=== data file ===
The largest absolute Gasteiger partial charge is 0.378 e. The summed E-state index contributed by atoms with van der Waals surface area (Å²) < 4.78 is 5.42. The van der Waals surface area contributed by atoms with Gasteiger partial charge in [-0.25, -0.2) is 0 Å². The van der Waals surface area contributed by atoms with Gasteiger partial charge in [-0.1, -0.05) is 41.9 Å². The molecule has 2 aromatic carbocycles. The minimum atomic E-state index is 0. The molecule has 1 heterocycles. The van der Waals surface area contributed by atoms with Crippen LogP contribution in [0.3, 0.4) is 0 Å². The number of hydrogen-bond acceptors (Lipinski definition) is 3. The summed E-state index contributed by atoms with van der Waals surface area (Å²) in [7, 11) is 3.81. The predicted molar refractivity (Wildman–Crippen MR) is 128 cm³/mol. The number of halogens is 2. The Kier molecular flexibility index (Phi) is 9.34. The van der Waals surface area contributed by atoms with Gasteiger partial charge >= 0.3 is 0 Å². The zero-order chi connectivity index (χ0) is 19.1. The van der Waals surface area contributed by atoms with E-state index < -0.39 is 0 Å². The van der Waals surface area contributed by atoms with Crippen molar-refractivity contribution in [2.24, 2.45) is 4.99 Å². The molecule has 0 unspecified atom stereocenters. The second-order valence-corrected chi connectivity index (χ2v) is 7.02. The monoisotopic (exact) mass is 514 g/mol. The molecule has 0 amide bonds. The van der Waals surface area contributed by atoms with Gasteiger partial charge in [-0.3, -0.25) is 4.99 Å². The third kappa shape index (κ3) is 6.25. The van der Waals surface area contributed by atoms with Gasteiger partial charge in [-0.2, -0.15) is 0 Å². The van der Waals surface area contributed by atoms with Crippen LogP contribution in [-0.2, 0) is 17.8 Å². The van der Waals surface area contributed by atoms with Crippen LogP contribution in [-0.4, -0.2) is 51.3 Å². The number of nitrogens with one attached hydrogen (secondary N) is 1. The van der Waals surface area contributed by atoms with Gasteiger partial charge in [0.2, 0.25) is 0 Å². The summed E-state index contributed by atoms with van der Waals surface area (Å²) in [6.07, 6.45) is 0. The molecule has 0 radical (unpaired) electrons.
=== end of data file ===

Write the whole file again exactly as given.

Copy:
The largest absolute Gasteiger partial charge is 0.378 e. The summed E-state index contributed by atoms with van der Waals surface area (Å²) < 4.78 is 5.42. The van der Waals surface area contributed by atoms with Gasteiger partial charge in [-0.25, -0.2) is 0 Å². The van der Waals surface area contributed by atoms with Gasteiger partial charge in [-0.1, -0.05) is 41.9 Å². The molecule has 2 aromatic carbocycles. The minimum atomic E-state index is 0. The molecule has 1 heterocycles. The van der Waals surface area contributed by atoms with Crippen LogP contribution in [0.3, 0.4) is 0 Å². The number of hydrogen-bond acceptors (Lipinski definition) is 3. The summed E-state index contributed by atoms with van der Waals surface area (Å²) in [7, 11) is 3.81. The predicted molar refractivity (Wildman–Crippen MR) is 128 cm³/mol. The number of halogens is 2. The Kier molecular flexibility index (Phi) is 9.34. The van der Waals surface area contributed by atoms with Gasteiger partial charge >= 0.3 is 0 Å². The zero-order chi connectivity index (χ0) is 19.1. The van der Waals surface area contributed by atoms with E-state index < -0.39 is 0 Å². The van der Waals surface area contributed by atoms with Crippen molar-refractivity contribution in [2.24, 2.45) is 4.99 Å². The molecule has 0 unspecified atom stereocenters. The second-order valence-corrected chi connectivity index (χ2v) is 7.02. The monoisotopic (exact) mass is 514 g/mol. The molecule has 0 amide bonds. The van der Waals surface area contributed by atoms with Gasteiger partial charge in [-0.3, -0.25) is 4.99 Å². The third kappa shape index (κ3) is 6.25. The van der Waals surface area contributed by atoms with Gasteiger partial charge in [-0.2, -0.15) is 0 Å². The van der Waals surface area contributed by atoms with Crippen LogP contribution in [-0.2, 0) is 17.8 Å². The van der Waals surface area contributed by atoms with Crippen LogP contribution in [-0.4, -0.2) is 51.3 Å². The number of nitrogens with one attached hydrogen (secondary N) is 1. The van der Waals surface area contributed by atoms with Gasteiger partial charge in [0.2, 0.25) is 0 Å². The summed E-state index contributed by atoms with van der Waals surface area (Å²) in [6.07, 6.45) is 0. The molecule has 0 radical (unpaired) electrons.